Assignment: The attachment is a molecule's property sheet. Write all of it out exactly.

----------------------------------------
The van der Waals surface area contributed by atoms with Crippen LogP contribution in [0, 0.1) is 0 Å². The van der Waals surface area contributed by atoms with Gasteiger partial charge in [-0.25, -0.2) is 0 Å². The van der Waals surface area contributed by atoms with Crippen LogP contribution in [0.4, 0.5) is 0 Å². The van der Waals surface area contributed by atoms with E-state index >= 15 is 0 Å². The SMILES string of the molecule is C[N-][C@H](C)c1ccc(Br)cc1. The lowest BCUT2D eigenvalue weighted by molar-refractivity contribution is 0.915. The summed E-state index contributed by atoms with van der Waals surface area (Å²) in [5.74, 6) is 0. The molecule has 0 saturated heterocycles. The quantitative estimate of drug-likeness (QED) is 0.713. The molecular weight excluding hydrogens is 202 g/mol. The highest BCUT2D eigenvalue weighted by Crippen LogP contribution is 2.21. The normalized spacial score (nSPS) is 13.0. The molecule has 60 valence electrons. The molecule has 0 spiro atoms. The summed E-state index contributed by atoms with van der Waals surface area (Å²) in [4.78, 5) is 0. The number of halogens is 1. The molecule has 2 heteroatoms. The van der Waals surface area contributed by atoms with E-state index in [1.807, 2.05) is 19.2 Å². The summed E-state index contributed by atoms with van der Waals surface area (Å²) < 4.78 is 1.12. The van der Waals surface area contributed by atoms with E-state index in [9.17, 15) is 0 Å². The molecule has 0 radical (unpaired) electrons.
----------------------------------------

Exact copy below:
The van der Waals surface area contributed by atoms with Crippen LogP contribution in [0, 0.1) is 0 Å². The van der Waals surface area contributed by atoms with Gasteiger partial charge in [-0.25, -0.2) is 0 Å². The van der Waals surface area contributed by atoms with Crippen LogP contribution in [0.4, 0.5) is 0 Å². The van der Waals surface area contributed by atoms with E-state index >= 15 is 0 Å². The SMILES string of the molecule is C[N-][C@H](C)c1ccc(Br)cc1. The lowest BCUT2D eigenvalue weighted by molar-refractivity contribution is 0.915. The summed E-state index contributed by atoms with van der Waals surface area (Å²) in [5.74, 6) is 0. The molecule has 0 saturated heterocycles. The quantitative estimate of drug-likeness (QED) is 0.713. The molecular weight excluding hydrogens is 202 g/mol. The highest BCUT2D eigenvalue weighted by Crippen LogP contribution is 2.21. The normalized spacial score (nSPS) is 13.0. The molecule has 60 valence electrons. The molecule has 0 spiro atoms. The summed E-state index contributed by atoms with van der Waals surface area (Å²) in [4.78, 5) is 0. The number of halogens is 1. The molecule has 2 heteroatoms. The van der Waals surface area contributed by atoms with E-state index in [1.807, 2.05) is 19.2 Å². The summed E-state index contributed by atoms with van der Waals surface area (Å²) < 4.78 is 1.12. The van der Waals surface area contributed by atoms with E-state index in [9.17, 15) is 0 Å². The molecule has 0 radical (unpaired) electrons.